There is a natural progression in Power BI adoption that I see time and again within enterprise customers of all sizes. A small team starts to build a core dataset in a Power BI desktop file (.pbix) with reports that transform their ability to manage their area of business, along with enormous time savings, increased trust in the numbers and a growing sense of calm that at least some things are now under control.
Word gets out and more aspects of the business are added to the dataset, along with more really valuable report pages. Before long, the number of tab in this master Power BI file has grown to 20 tabs (report pages) covering a range of topics, and there are loads of tables and oddly named measures scattered throughout the dataset.
It gets difficult to maintain. If we change this measure, which report pages will be affected?
I want to clean up these measures, have they been used?
People are asking for self-service access to the dataset. How will they know which of these measures is the right one to use?
People are asking for the report pages to be split out into separate 'Apps' according to subject matter content (e.g. HR, Sales, Procurement). Do we duplicate business logic across multiple pbix files, how do we manage keeping these in sync?
Some will claim a-ha! That's why you shouldn't let the business use Power BI themselves. It's true, this is a problem of Power BI's own making. The business gets hooked on the rapid pace of improvement. There needs to be a grow-up story where we can take the enthusiasm and early buy-in and transfer the momentum towards a more governed set of processes that can scale as the business becomes more reliant on key datasets.
Many of us in the Power BI world know that in theory, the next step is to move toward a hub and spoke model whereby the solution is split into separate pbix files. One contains the central 'golden dataset' which is published to the Power BI Service, and several 'thin reports' that connect to this dataset. Melissa Coates describes the advantages of separating datasets and reports beautifully in her post and accompanying video.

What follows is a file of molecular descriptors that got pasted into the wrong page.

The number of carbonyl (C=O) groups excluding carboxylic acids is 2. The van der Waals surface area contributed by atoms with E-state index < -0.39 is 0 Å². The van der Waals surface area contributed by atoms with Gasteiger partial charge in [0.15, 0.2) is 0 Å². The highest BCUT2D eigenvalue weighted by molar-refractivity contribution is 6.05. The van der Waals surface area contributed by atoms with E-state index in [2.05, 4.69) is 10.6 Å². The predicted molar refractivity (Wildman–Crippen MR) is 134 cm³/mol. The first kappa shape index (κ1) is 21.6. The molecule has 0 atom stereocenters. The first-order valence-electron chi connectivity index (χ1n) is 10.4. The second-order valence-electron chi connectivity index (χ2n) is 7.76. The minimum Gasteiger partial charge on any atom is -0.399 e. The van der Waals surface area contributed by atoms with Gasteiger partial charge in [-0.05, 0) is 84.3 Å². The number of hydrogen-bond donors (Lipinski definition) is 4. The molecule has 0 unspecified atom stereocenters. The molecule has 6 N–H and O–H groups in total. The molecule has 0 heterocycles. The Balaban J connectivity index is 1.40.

In truth, Power BI doesn't make this easy for us. There are significant gaps in the tooling available, just search online for Power BI version control. You'll find great articles explaining how to use OneDrive/Teams/SharePoint Online which will allow you access previous versions or your files, but good luck in understanding what has actually changed from one version of a Power BI file to another.
So. Now what?
You have a complex dataset and a whole bunch of report tabs and somehow you need to straighten out the model (the 'golden dataset'), and to split out the report tabs into various 'thin reports'. You need to be able to support ongoing development of the golden dataset whilst ensuring that the reports aren't going to break.
It reminds me of the tale of the person who when asked if they know how to get to Dublin, replies "Yes, but I wouldn't start from here!"
The journey I am going to set out on here will be to explore how to do this whilst staying entirely in the Power BI world.
I know that enterprise IT would head over towards Visual Studio, SSDT, SQL Server Analysis Server or Azure Analysis Services etc. I've dabbled there and know my way around, but at that point, understand that you're on a one-way trip because you've lost the ability to work with the dataset in Power BI Desktop.
I'm betting on a world, perhaps foolishly(!), where the Power BI team and the community continue to close the gap to a point where we can develop our 'golden dataset' in Power BI Desktop and publish it to the service. There's a bunch of reasons why currently that is going to be tough going for anything more than a simple model with one developer.
I eventually want to understand the work flow of having multiple report and dataset developers working together, all using Power BI Desktop, Tabular Editor and a collection of other productivity tools created for and by the community.
If there are things that block us along the way, we'll either overcome them or at least sign post them clearly. I'm not sure if this journey ends well, but I know there'll be bunch of useful learning along the way!!
In closing, I think the next steps are to explore the world beyond designing great reports that communicate clearly to the report reader. We already understand the responsibility of being clear, unambiguous and truthful when presenting data to our users.
We must understand that our customer has changed. Now we must aim to serve and communicate with report designers, some of whom we may never meet.
If I'm honest, that realisation was a bit of shock for me. I don't think I'll ever design a model the same way again.
Hope that helps! 😊